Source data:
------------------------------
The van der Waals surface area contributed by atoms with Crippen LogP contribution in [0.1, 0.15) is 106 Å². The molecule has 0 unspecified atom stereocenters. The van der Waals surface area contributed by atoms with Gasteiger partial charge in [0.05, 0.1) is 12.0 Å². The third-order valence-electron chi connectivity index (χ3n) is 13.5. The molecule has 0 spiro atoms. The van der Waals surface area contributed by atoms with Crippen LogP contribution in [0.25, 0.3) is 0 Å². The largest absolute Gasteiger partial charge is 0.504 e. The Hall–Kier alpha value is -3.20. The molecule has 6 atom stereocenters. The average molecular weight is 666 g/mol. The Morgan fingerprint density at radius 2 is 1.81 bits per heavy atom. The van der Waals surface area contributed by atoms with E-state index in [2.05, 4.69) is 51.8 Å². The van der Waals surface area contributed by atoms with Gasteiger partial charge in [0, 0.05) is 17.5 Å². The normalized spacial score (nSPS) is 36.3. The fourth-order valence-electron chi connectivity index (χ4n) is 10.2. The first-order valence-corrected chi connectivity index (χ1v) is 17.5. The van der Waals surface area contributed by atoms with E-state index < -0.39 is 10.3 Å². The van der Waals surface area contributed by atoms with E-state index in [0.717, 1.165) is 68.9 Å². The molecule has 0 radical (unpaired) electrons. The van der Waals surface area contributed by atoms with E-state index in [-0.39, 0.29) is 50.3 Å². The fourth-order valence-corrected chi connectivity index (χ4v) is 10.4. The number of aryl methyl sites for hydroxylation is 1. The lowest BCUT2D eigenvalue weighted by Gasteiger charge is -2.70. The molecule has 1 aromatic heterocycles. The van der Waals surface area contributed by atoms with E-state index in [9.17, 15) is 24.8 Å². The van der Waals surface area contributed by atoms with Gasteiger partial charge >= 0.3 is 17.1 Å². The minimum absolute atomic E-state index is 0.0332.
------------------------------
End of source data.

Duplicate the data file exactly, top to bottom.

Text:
The van der Waals surface area contributed by atoms with Crippen LogP contribution in [0.1, 0.15) is 106 Å². The molecule has 0 unspecified atom stereocenters. The van der Waals surface area contributed by atoms with Gasteiger partial charge in [0.05, 0.1) is 12.0 Å². The third-order valence-electron chi connectivity index (χ3n) is 13.5. The molecule has 0 spiro atoms. The van der Waals surface area contributed by atoms with Crippen LogP contribution in [0.25, 0.3) is 0 Å². The largest absolute Gasteiger partial charge is 0.504 e. The Hall–Kier alpha value is -3.20. The molecule has 6 atom stereocenters. The average molecular weight is 666 g/mol. The Morgan fingerprint density at radius 2 is 1.81 bits per heavy atom. The van der Waals surface area contributed by atoms with E-state index in [2.05, 4.69) is 51.8 Å². The van der Waals surface area contributed by atoms with Gasteiger partial charge in [0, 0.05) is 17.5 Å². The normalized spacial score (nSPS) is 36.3. The fourth-order valence-electron chi connectivity index (χ4n) is 10.2. The first-order valence-corrected chi connectivity index (χ1v) is 17.5. The van der Waals surface area contributed by atoms with E-state index < -0.39 is 10.3 Å². The van der Waals surface area contributed by atoms with E-state index in [0.717, 1.165) is 68.9 Å². The molecule has 0 radical (unpaired) electrons. The van der Waals surface area contributed by atoms with E-state index in [-0.39, 0.29) is 50.3 Å². The fourth-order valence-corrected chi connectivity index (χ4v) is 10.4. The number of aryl methyl sites for hydroxylation is 1. The lowest BCUT2D eigenvalue weighted by Gasteiger charge is -2.70. The molecule has 1 aromatic heterocycles. The van der Waals surface area contributed by atoms with E-state index in [9.17, 15) is 24.8 Å². The van der Waals surface area contributed by atoms with Gasteiger partial charge >= 0.3 is 17.1 Å². The minimum absolute atomic E-state index is 0.0332.